When you think about Fall, what comes to mind? Some of you may think of trees changing colors, the air getting cooler, and the festivities that ensue such as hayrides at farms or pumpkin picking. Well these thoughts are just the bare-minimum starting point for what marketers consider when they are advertising for seasonal markets! Let’s take a look at an example of what a marketing campaign for the fall season may look like…
STARBUCKS PUMPKIN SPICE LATTE: It is the unavoidable drink of the fall season. In America, the Pumpkin Spice Latte (PSL) is well known and beloved throughout the months of September and November. Forbes magazine notes how the PSL and holiday drinks are crucial to Starbucks’ fall performance.
The PSL is an annual campaign that brings in a larger revenue for Starbucks during the holiday season due to the exclusivity of the product. Exclusivity is a great marketing strategy; it says that it can only be sold by one corporation and offers a sense of belonging with the brand because of the uniqueness of the product. Customers know that they can expect this product to be sold at a certain time during the calendar year when this is true, it encourages customers to stay loyal to that experience even in times when this exclusive product is not being offered.
When a product creates a movement such as the PSL at Starbucks, it can lead to a larger following. Some of you may remember when Starbucks released the Unicorn Frappuccino in the Spring of 2017. There was so much media coverage around this rare and exclusive drink. Even if you were not a Starbucks customer, people wanted to try it for themselves because of the movement and excitement that surrounded it. The PSL does just this once a year and it something loyal customers can count on for the fall!
Marketing for the occasion, in this case being the fall season, is a way for a brand to stay relevant and increase publicity and sales during certain times in the year. Starbucks uses every season to their advantage for selling hot and cold drinks. Fall is the most successful season for the company due to the hot drinks being what most people drink. Using the PSL as their” reason-for-the-season” assists them in sales, publicity, and drawing in new crowds.
Drink on, coffee drinkers. I hope you find joy in the season of pumpkins.
I have never tried a Pumpkin Spice Latte from Starbucks, but every Fall I am so tempted to because all of the ads and commercials that make it seem so appealing! I enjoyed reading about how Starbucks uses PSL’s for their marketing campaign each Fall to boost their performance. I feel that it definitely attracts an audience of people who are eager to experience the taste of a PSL. I have friends who countdown the days all year until Starbucks starts serving PSL’s, so I’d say their marketing strategy is a success!!
As I am reading your article, I am drinking a Pumpkin Spice Frappuccino from the Starbucks on campus. I like how you said that the PSL campaign created movement for Starbucks, I can definitely see how that has evolved over the years. I remember all the media coverage over the Unicorn Frappuccino. It is amazing to me that a pink, sweet, cotton candy looking drink became so popular at a coffee place. Great post!
As someone who spends all year waiting for the PSL, I definitely found this post interesting. It’s odd to think that a coffee shop is cashing in on seasonal spending like many other companies do if you present the notion out of context. It’s just coffee, right? But when you mention that the company cashing in is Starbucks, people just take it for what it is. Starbucks has PSL in the fall, Peppermint Mocha Latte in the winter, and some fancy new frappacino in the spring and summer. They know what people want and they know what people will spend $4-6 dollars on.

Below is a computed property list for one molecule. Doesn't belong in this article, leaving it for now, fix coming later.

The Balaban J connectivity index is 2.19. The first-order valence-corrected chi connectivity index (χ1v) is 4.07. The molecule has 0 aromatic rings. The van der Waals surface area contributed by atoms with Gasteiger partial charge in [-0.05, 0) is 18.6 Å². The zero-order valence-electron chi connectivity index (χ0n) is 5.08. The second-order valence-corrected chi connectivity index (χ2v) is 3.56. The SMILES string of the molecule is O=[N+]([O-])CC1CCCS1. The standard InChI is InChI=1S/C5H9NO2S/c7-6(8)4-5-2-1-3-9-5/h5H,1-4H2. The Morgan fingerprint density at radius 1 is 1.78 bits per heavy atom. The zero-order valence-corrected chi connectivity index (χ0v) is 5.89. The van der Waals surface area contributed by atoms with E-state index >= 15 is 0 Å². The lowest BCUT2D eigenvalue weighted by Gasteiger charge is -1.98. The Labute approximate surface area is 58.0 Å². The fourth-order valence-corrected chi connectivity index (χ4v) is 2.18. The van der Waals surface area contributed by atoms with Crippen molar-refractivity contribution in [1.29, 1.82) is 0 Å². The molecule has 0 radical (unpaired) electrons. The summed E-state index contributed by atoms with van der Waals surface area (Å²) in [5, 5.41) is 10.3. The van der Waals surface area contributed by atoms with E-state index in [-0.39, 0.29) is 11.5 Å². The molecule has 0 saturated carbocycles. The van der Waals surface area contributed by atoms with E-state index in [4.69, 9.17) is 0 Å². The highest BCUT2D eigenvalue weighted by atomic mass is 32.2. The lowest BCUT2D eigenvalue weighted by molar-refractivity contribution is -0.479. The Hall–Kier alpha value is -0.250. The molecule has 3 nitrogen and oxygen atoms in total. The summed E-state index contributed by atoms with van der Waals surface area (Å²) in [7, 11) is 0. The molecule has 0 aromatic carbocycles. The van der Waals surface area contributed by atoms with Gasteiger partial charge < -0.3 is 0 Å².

After reading your article on the overly famous “Pumpkin Spice Latte”, I do not understand what this fad is about when fall comes around that this is the number one thing people think of. Although they are delicious the media that is brought upon the words pumpkin spice is uncanny. People think of many stereotypical situations when they also think of pumpkin spice. The even sometimes relate to a “basic girl” loving pumpkin spice which they aren’t wrong almost every girl around America that can get their hands on one of these would anytime they come into contact with a coffee shop.
This is an interesting article. With the instant popularity of the PSL, Starbucks realized that people will pay for a “coffee” experience. Even if they don’t typically like pumpkin spice, they will probably try it because there is so much hype surrounding it. The day that the unicorn frappuccino made it’s debut, the line at my local starbucks was out the door all day. When it comes to Starbucks, people are not paying for quality coffee, they are paying for a cute social media post.
I enjoyed the originality of this post. You not only informed us of the famous PSL but talked about the marketing strategies used when promoting the drink. A consumer rarely considers the careful marketing put into their drink. These strategies can also be applied to many other seasonal favorites amongst other brands. As someone looking into advertising as a possible career path, I found this article interesting and helpful!
I’ve always wanted to try a PSL, but due to a recent discovery of my allergy to an ingredient in pumpkin spice, that option has been taken off the auction block. Exclusivity, I agree, is a great marketing tool to making a product popular among consumers. I wonder what the revenue numbers are like for menu items that were originally exclusive to a period of time become regulars on a menu.